This is one of those multiple point-of-view novels, and the murder victim keeps slipping in and out of view. Damn! Who could the murderer be? The cook who was just fired by the murder victim? The birder who lives for his annual trip to Fair Isle? The older husband tired of his wife’s many infidelities?
Self has ruled out the dysfunctional sixteen-year-old stepdaughter, Perez and his fiancée, and Perez’s parents.
Jane, the cook, is so creepy! She’s been snooping in everyone’s rooms, opening laptops, rifling through drawers, etc. All from a desire to be helpful to the investigation. There is something she isn’t saying! And she is entirely too envious of others. And she’s manipulative. She’s as eager for attention as everybody else, but since she’s old and self-effacing, this fact is not immediately evident.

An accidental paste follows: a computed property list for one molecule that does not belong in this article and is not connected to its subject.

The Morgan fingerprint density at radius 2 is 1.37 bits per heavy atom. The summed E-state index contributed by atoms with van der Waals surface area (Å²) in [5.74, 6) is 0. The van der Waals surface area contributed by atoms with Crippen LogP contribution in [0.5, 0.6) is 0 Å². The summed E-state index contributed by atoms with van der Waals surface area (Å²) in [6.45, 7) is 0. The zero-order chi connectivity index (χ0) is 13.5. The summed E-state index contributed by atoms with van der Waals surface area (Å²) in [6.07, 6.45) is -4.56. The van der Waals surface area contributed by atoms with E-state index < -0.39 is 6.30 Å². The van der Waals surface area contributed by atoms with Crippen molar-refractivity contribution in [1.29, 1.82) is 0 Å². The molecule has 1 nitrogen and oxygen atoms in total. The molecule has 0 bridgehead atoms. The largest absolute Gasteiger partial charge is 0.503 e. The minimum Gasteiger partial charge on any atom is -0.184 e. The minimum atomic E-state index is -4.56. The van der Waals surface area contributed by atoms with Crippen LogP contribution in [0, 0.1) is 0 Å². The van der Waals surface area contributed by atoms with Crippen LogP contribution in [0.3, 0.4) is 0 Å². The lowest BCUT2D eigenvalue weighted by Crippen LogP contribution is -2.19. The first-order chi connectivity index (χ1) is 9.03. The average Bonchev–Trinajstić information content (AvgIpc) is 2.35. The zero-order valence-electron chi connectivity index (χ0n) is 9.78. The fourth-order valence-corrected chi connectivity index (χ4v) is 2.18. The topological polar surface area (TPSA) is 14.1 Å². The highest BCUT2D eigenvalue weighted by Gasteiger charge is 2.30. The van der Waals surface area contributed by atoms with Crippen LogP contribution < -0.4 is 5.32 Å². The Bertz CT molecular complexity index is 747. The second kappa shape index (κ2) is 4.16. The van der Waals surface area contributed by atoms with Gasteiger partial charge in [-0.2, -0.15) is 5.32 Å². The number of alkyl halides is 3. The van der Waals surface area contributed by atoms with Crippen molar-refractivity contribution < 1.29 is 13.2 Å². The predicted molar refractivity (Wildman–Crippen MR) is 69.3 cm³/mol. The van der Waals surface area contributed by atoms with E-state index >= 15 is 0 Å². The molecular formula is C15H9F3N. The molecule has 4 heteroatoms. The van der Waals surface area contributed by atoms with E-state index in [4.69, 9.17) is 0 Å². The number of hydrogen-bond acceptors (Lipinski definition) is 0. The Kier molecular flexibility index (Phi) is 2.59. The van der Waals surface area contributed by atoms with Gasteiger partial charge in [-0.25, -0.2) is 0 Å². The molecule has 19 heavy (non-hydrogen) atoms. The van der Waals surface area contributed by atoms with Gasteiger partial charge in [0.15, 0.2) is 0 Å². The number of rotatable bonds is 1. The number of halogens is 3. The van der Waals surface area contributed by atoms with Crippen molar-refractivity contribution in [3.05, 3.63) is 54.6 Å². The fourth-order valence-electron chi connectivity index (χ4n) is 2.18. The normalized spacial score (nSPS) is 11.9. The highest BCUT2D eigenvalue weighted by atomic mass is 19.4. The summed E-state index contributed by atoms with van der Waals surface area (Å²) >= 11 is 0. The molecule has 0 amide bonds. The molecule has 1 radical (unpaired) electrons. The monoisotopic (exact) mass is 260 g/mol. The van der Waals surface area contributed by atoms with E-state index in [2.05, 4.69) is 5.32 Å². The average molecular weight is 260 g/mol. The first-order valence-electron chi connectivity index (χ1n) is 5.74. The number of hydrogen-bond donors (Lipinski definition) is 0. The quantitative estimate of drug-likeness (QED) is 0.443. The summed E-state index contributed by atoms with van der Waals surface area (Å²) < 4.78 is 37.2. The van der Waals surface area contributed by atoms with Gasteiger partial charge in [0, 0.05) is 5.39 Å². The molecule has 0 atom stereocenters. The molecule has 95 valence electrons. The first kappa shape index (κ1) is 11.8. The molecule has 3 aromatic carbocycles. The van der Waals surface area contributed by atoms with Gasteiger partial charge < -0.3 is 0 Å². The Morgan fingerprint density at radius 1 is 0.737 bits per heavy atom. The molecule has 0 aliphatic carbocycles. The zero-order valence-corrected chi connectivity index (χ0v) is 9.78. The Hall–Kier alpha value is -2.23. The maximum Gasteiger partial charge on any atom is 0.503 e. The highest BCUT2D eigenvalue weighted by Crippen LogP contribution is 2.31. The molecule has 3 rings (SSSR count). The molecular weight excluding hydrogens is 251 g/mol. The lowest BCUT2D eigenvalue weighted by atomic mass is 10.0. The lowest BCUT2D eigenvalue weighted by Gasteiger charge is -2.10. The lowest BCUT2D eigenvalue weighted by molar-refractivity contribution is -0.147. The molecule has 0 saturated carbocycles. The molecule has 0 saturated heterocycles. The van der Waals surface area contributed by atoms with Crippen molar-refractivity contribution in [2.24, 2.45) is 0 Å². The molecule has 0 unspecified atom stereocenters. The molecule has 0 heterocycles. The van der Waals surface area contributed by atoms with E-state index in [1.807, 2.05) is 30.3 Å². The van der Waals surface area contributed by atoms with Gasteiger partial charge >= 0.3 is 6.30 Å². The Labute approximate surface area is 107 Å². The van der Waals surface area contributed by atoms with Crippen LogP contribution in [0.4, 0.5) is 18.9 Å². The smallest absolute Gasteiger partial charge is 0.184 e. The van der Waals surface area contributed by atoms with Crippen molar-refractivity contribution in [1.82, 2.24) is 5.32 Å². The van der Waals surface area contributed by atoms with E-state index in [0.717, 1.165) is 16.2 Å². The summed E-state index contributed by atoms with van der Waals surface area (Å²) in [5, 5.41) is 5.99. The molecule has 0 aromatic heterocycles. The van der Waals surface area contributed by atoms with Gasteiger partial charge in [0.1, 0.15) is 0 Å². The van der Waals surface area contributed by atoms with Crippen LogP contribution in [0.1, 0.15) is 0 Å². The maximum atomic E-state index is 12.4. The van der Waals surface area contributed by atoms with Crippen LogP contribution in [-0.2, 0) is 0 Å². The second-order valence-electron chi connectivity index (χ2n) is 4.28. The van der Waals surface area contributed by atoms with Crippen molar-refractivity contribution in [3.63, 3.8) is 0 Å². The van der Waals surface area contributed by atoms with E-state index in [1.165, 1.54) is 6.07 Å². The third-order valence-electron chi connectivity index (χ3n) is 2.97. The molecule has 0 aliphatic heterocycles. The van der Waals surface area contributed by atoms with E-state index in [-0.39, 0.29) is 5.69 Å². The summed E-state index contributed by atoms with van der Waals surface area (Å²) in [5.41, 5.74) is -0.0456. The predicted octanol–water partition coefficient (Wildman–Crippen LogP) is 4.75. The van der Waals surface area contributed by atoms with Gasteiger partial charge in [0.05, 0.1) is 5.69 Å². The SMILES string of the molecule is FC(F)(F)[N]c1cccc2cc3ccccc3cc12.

The Jane point of view, pp. 137 – 138:
- Mary arrived just as Jane reached the lobby. She’d brought Perez’s fiancée with her. Jane thought Perez and this Englishman made a strange couple; Perez was so straight and silent, very Shetland despite the dark hair and olive skin, and Fran so full of energy and questions, stylish in a bohemian sort of way.
Self thinks it’s JANE! But since it’s only halfway, it’s probably not Jane.